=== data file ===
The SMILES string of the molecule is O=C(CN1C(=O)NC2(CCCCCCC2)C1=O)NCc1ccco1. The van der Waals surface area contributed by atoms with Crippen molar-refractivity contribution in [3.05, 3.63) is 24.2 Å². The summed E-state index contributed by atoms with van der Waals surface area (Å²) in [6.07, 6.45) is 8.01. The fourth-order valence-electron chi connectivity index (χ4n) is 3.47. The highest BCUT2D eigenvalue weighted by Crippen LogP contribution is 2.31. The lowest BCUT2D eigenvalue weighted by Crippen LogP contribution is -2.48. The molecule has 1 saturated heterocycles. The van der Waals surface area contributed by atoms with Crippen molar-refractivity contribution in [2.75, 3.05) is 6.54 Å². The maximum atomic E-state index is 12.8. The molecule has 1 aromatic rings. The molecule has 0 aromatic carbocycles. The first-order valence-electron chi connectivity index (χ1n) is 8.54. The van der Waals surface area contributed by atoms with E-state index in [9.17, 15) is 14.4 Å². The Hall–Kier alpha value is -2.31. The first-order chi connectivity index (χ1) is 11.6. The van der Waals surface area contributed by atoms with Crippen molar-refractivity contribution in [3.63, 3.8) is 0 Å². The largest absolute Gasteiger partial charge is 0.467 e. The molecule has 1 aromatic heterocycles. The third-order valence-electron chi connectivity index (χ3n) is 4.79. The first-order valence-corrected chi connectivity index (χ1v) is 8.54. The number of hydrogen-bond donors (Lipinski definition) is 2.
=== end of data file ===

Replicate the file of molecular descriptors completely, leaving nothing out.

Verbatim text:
The SMILES string of the molecule is O=C(CN1C(=O)NC2(CCCCCCC2)C1=O)NCc1ccco1. The van der Waals surface area contributed by atoms with Crippen molar-refractivity contribution in [3.05, 3.63) is 24.2 Å². The summed E-state index contributed by atoms with van der Waals surface area (Å²) in [6.07, 6.45) is 8.01. The fourth-order valence-electron chi connectivity index (χ4n) is 3.47. The highest BCUT2D eigenvalue weighted by Crippen LogP contribution is 2.31. The lowest BCUT2D eigenvalue weighted by Crippen LogP contribution is -2.48. The molecule has 1 saturated heterocycles. The van der Waals surface area contributed by atoms with Crippen molar-refractivity contribution in [2.75, 3.05) is 6.54 Å². The maximum atomic E-state index is 12.8. The molecule has 1 aromatic rings. The molecule has 0 aromatic carbocycles. The first-order valence-electron chi connectivity index (χ1n) is 8.54. The van der Waals surface area contributed by atoms with E-state index in [9.17, 15) is 14.4 Å². The Hall–Kier alpha value is -2.31. The first-order chi connectivity index (χ1) is 11.6. The van der Waals surface area contributed by atoms with Crippen molar-refractivity contribution in [3.63, 3.8) is 0 Å². The largest absolute Gasteiger partial charge is 0.467 e. The molecule has 1 aromatic heterocycles. The third-order valence-electron chi connectivity index (χ3n) is 4.79. The first-order valence-corrected chi connectivity index (χ1v) is 8.54. The number of hydrogen-bond donors (Lipinski definition) is 2.